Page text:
Rethinking the Relevance or Irrelevance of Directors' Duties in China: The Intersection between Culture and Laws

Raymond S Y CHAN, Daniel HO, Angus YOUNG

Research output: Contribution to journalArticlepeer-review

1 Citation (Scopus)

Abstract

This paper investigates how culture affects people's attitudes towards directors' duties in the People's Republic of China by surveying a sample of Chinese business executives. If cultural practices lead people to behave differently from what the law prescribes, it is a serious regulatory oversight. Our results suggest that Chinese cultural values do matter when it comes to the perception of breaches of directors' duties. Specifically, we find that respondents who identify with moral-discipline related traditional Chinese values are more lenient to the chairman breaching his director's duties, whereas respondents who subscribe to modern Chinese values are less receptive to the director failing to report the chairman's contravention of his director's duties. These results suggest that it is imperative for China's law-makers to rethink their approach to regulating directors' duties instead of the wholesale transplantation of laws from Western countries.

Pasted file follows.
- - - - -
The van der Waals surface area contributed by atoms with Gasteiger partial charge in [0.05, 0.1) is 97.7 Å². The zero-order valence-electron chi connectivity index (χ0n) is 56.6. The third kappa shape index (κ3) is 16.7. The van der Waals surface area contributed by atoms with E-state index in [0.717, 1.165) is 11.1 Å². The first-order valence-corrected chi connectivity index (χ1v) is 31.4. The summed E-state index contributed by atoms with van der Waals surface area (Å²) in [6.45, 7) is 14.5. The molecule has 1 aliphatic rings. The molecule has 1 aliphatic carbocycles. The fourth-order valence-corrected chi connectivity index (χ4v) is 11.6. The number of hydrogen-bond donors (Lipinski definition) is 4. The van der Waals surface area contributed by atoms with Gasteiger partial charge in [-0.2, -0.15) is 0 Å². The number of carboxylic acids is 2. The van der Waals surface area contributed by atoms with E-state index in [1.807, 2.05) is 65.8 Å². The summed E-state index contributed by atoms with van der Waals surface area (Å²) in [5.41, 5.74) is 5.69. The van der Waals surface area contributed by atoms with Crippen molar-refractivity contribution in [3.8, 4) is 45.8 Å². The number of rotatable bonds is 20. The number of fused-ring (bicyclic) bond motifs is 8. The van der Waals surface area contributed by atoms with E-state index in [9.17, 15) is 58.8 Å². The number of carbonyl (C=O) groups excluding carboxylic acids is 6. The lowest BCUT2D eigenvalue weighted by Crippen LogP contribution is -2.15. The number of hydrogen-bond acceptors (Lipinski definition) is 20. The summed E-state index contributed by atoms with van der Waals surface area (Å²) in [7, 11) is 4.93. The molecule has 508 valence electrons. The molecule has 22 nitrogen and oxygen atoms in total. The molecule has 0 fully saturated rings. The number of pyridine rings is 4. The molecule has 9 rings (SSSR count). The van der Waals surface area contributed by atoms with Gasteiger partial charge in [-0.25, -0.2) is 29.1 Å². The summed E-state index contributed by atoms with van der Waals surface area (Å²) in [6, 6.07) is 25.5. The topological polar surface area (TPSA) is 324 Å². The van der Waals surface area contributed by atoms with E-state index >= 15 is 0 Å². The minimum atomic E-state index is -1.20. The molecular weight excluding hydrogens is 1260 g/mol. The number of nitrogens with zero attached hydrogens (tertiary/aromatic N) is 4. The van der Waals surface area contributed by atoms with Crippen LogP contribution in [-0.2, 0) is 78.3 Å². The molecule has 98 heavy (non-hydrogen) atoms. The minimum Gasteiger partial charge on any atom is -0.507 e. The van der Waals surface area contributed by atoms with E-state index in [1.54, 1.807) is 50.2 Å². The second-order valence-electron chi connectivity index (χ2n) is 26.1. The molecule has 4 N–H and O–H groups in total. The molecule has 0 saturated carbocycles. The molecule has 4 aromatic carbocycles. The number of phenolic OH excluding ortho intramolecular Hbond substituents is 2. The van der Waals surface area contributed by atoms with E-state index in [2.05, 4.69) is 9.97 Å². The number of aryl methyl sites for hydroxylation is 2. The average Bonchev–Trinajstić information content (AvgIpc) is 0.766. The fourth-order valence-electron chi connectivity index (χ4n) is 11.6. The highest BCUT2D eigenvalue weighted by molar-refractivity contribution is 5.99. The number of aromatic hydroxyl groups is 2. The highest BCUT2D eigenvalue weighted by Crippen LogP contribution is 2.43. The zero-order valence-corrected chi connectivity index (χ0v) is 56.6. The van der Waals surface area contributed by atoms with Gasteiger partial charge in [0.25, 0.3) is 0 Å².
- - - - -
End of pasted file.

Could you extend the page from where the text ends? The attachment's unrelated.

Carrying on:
Original languageEnglish
Pages (from-to)183-203
Number of pages21
JournalAsian Journal of Law and Society
Volume1
Issue number1
DOIs
Publication statusPublished - 1 May 2014

Scopus Subject Areas

  • Sociology and Political Science
  • Law

User-Defined Keywords

  • China
  • corporate governance
  • corporate law
  • culture
  • directors' duties
  • legal transplant

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